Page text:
In May 1973, Jock Stein pulled off a major surprise by signing Aberdeen’s talented midfield player, Steve Murray, for £50,000.
Murray was one of the finest midfielders in Scotland and had been courted by many major English clubs. In view of this, Celtic fans were delighted to see him arrive at Parkhead as he had always impressed when playing against Celtic for Dundee, firstly, and then with Aberdeen.
Steve was a modern style midfield player, mobile and capable of strong tackling but also possessing fine passing skills and having a good eye for goal. It was an added bonus that he was a boyhood Celtic fan from his days growing up in Dumbarton and he become what the older fans used to endearingly refer to as ‘A jersey player’.
Jock Stein’s Celtic team were still in their glory days period and had ambitions both domestically and in the European arena. A few months after Steve’s arrival, Bobby Murdoch moved to Middlesbrough and Steve was then seen as the great Murdoch’s successor in the Celtic number 4 shorts. Steve’s first season was a hugely successful one despite the changes in personnel. There were a host of new faces around Parkhead with Steve at that time with Andy Lynch, Jimmy Bone and young 18 year old sensation, Brian McLaughlin, all having runs in the first team at different times.
In March 1974 he scored a dramatic extra time winning goal against FC Basle in the quarter finals of the European Cup. Comparisons were made with Billy McNeill’s late winner against Vojvodina at the same stage of that tournament in 1967 but there was to be no happy ending this time round. In the semi finals, Celtic were eliminated by the dubious tactics of Atletico Madrid which denied Steve and his Celtic team mates of the opportunity to play in Europe’s premier game.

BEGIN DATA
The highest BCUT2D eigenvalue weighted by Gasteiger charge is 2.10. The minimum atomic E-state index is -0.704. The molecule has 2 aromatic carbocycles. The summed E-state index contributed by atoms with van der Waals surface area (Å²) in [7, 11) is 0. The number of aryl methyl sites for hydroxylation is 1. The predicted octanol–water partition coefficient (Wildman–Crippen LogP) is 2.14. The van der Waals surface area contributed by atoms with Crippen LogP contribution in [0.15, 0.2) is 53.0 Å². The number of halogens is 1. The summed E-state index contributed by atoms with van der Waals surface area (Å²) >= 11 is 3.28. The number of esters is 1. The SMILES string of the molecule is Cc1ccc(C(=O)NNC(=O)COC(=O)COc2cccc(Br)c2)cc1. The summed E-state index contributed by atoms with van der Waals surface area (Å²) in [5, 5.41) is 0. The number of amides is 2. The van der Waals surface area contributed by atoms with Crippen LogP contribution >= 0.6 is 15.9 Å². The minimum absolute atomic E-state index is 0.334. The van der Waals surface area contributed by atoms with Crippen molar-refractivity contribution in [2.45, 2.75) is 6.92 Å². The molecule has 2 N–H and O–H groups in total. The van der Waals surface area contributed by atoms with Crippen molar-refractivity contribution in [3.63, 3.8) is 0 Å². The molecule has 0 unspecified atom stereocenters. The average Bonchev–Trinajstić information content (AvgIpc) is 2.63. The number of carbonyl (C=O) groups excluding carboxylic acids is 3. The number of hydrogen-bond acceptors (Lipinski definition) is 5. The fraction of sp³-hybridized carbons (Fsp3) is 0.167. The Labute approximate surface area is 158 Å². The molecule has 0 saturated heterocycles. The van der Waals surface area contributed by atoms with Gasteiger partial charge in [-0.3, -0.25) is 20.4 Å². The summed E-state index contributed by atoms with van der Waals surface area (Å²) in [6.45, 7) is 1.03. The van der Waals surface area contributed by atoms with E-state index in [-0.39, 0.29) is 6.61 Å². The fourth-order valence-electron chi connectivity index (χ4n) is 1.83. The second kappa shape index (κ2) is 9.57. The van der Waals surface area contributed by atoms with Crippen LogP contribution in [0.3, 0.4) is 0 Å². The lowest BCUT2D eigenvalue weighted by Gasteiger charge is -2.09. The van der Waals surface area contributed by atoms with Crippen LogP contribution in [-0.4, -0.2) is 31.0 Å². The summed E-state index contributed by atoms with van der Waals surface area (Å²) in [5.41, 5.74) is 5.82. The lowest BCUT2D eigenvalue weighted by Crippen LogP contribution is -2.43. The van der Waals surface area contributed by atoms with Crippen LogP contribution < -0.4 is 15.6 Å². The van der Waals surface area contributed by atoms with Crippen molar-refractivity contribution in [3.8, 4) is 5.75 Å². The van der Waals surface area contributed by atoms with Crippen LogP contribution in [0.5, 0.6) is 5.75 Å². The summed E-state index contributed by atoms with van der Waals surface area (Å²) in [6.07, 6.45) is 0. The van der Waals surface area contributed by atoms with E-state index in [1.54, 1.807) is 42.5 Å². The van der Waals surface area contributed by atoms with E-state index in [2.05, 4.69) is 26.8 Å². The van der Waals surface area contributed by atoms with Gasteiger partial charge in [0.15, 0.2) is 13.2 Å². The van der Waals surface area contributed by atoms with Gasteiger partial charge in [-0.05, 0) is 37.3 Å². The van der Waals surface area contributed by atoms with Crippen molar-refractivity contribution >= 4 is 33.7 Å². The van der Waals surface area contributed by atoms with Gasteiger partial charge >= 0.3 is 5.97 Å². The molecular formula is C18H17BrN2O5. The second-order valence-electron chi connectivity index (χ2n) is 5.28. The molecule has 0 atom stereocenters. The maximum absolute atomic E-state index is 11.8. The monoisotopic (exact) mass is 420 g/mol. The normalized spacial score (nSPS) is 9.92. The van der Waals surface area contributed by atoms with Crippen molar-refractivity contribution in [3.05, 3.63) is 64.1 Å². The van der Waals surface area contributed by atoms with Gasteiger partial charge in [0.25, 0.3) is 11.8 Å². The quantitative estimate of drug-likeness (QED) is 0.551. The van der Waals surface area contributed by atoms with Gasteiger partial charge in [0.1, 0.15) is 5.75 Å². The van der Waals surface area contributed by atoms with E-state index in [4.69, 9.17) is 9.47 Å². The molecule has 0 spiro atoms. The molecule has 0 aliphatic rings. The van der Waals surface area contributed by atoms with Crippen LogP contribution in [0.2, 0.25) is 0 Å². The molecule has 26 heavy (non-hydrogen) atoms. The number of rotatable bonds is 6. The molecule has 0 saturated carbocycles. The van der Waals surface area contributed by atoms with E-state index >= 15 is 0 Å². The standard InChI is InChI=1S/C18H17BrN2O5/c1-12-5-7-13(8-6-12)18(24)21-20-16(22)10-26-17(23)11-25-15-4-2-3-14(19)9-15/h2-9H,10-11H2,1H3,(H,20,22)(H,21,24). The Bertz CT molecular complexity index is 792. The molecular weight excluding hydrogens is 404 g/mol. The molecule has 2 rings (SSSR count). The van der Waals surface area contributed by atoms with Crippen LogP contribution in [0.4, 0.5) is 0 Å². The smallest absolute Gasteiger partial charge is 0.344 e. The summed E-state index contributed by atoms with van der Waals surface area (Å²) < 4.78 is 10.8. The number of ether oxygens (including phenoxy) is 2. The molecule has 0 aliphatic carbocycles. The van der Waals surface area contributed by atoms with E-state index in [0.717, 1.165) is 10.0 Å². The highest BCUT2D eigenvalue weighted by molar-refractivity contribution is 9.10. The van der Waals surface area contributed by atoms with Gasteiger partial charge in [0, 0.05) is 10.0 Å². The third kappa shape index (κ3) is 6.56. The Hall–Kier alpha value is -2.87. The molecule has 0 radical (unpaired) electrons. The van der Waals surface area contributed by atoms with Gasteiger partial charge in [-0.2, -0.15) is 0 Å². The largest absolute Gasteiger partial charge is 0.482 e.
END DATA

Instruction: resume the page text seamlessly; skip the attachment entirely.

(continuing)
The league title was clinched at Brockville in April 1974 and a few weeks later the Celts made that a double when Dundee United were defeated 3-0 at Hampden in the Scottish Cup final. Steve Murray was most impressive on the day, scoring Celtic’s second goal and generally controlling his midfield area.
Scotland had qualified for the 1974 World Cup finals in West Germany and Steve was given the chance of playing in the games leading up to the tournament. Many observers felt he was worth a place in the Scotland squad and it came as a huge shock when he declined to play for his country. He cited the pressures of playing for Celtic as being too much and that travelling abroad for European games was time enough away from his family. He was also studying for banking exams which was also very time consuming.
Celtic were again in the running for the domestic trophies in 1974-75. In October, the Celts produced one of their legendary performances to demolish Hibs in the League Cup final by 6-3. Murray was again one of Celtic’s leading lights and scored with a fine low shot on a day when Celtic did not have a bad player.
Celtic were going for a 10th successive league title win but sadly, despite their best efforts, it wasn’t to be. There was some consolation for the team and their supporters when the Scottish Cup was won in May with Airdrie losing 3-1 to the successful Celts.
Unfortunately for Steve Murray, he was to suffer a massive disappointment. He had injured a toe against Aberdeen in November 1974 and had bravely played on in great discomfort until the end of the season. An explorative operation on the damaged toe found that it was such a severe injury that medical advice dictated he would have to retire from the game or risk permanent damage to himself.
Although he made a brief comeback in January 1976, he eventually had to stop playing. This was a huge disappointment to everyone at Celtic and also with the fans with whom he was a huge favourite. In May 1975, Billy McNeill retired as Celtic captain and had he stayed fit, Steve would have been a likely replacement for McNeill as skipper. As it was, the role was given to Kenny Dalglish.
Steve Murray was only with Celtic for a relatively short period but will always be remembered with great fondness by those who witnessed his whole hearted displays in the hoops.